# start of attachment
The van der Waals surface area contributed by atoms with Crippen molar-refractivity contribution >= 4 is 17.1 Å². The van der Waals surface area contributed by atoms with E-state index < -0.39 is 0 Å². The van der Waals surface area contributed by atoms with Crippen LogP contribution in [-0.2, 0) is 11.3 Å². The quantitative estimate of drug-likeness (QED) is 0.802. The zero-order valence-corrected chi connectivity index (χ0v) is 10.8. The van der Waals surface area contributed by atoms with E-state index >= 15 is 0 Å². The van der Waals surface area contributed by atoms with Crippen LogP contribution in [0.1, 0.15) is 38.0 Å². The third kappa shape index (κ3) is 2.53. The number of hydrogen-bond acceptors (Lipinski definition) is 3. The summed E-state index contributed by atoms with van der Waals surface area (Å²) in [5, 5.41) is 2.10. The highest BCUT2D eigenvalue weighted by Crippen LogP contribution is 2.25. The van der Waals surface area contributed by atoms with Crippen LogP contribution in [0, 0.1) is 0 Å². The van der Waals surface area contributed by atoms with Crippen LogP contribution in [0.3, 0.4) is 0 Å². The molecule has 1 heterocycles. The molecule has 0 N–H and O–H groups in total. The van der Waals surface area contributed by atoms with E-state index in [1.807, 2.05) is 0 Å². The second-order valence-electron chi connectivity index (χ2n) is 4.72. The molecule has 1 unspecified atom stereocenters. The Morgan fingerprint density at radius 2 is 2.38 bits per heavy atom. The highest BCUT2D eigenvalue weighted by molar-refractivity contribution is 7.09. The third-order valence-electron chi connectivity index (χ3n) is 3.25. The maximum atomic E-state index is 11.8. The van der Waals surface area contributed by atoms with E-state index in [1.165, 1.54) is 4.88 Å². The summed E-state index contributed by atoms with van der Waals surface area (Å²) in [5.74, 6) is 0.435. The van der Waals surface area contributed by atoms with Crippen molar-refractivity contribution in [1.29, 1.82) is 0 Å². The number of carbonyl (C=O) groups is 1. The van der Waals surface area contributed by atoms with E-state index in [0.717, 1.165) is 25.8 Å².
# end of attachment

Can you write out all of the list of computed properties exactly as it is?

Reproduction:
The van der Waals surface area contributed by atoms with Crippen molar-refractivity contribution >= 4 is 17.1 Å². The van der Waals surface area contributed by atoms with E-state index < -0.39 is 0 Å². The van der Waals surface area contributed by atoms with Crippen LogP contribution in [-0.2, 0) is 11.3 Å². The quantitative estimate of drug-likeness (QED) is 0.802. The zero-order valence-corrected chi connectivity index (χ0v) is 10.8. The van der Waals surface area contributed by atoms with E-state index >= 15 is 0 Å². The van der Waals surface area contributed by atoms with Crippen LogP contribution in [0.1, 0.15) is 38.0 Å². The third kappa shape index (κ3) is 2.53. The number of hydrogen-bond acceptors (Lipinski definition) is 3. The summed E-state index contributed by atoms with van der Waals surface area (Å²) in [5, 5.41) is 2.10. The highest BCUT2D eigenvalue weighted by Crippen LogP contribution is 2.25. The van der Waals surface area contributed by atoms with Crippen LogP contribution in [0, 0.1) is 0 Å². The van der Waals surface area contributed by atoms with Crippen LogP contribution in [0.3, 0.4) is 0 Å². The molecule has 1 heterocycles. The molecule has 0 N–H and O–H groups in total. The van der Waals surface area contributed by atoms with E-state index in [1.807, 2.05) is 0 Å². The second-order valence-electron chi connectivity index (χ2n) is 4.72. The molecule has 1 unspecified atom stereocenters. The Morgan fingerprint density at radius 2 is 2.38 bits per heavy atom. The highest BCUT2D eigenvalue weighted by molar-refractivity contribution is 7.09. The third-order valence-electron chi connectivity index (χ3n) is 3.25. The maximum atomic E-state index is 11.8. The van der Waals surface area contributed by atoms with E-state index in [1.165, 1.54) is 4.88 Å². The summed E-state index contributed by atoms with van der Waals surface area (Å²) in [5.74, 6) is 0.435. The van der Waals surface area contributed by atoms with Crippen molar-refractivity contribution in [1.29, 1.82) is 0 Å². The number of carbonyl (C=O) groups is 1. The van der Waals surface area contributed by atoms with E-state index in [0.717, 1.165) is 25.8 Å².